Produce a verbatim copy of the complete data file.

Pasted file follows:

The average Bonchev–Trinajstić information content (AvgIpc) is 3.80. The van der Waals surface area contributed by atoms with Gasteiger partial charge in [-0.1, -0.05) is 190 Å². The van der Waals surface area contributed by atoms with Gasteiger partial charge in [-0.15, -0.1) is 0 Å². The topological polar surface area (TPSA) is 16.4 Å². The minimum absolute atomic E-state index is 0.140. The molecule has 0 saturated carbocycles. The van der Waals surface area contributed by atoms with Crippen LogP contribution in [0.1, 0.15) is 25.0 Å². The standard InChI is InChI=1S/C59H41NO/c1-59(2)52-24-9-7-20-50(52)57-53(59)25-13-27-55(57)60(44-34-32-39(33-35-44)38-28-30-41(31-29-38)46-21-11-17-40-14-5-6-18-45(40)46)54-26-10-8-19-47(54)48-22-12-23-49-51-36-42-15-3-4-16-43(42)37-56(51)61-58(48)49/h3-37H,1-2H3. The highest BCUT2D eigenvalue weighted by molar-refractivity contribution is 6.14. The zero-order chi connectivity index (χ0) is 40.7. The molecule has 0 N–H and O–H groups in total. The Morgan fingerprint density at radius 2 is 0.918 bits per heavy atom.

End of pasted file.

The average Bonchev–Trinajstić information content (AvgIpc) is 3.80. The van der Waals surface area contributed by atoms with Gasteiger partial charge in [-0.1, -0.05) is 190 Å². The van der Waals surface area contributed by atoms with Gasteiger partial charge in [-0.15, -0.1) is 0 Å². The topological polar surface area (TPSA) is 16.4 Å². The minimum absolute atomic E-state index is 0.140. The molecule has 0 saturated carbocycles. The van der Waals surface area contributed by atoms with Crippen LogP contribution in [0.1, 0.15) is 25.0 Å². The standard InChI is InChI=1S/C59H41NO/c1-59(2)52-24-9-7-20-50(52)57-53(59)25-13-27-55(57)60(44-34-32-39(33-35-44)38-28-30-41(31-29-38)46-21-11-17-40-14-5-6-18-45(40)46)54-26-10-8-19-47(54)48-22-12-23-49-51-36-42-15-3-4-16-43(42)37-56(51)61-58(48)49/h3-37H,1-2H3. The highest BCUT2D eigenvalue weighted by molar-refractivity contribution is 6.14. The zero-order chi connectivity index (χ0) is 40.7. The molecule has 0 N–H and O–H groups in total. The Morgan fingerprint density at radius 2 is 0.918 bits per heavy atom.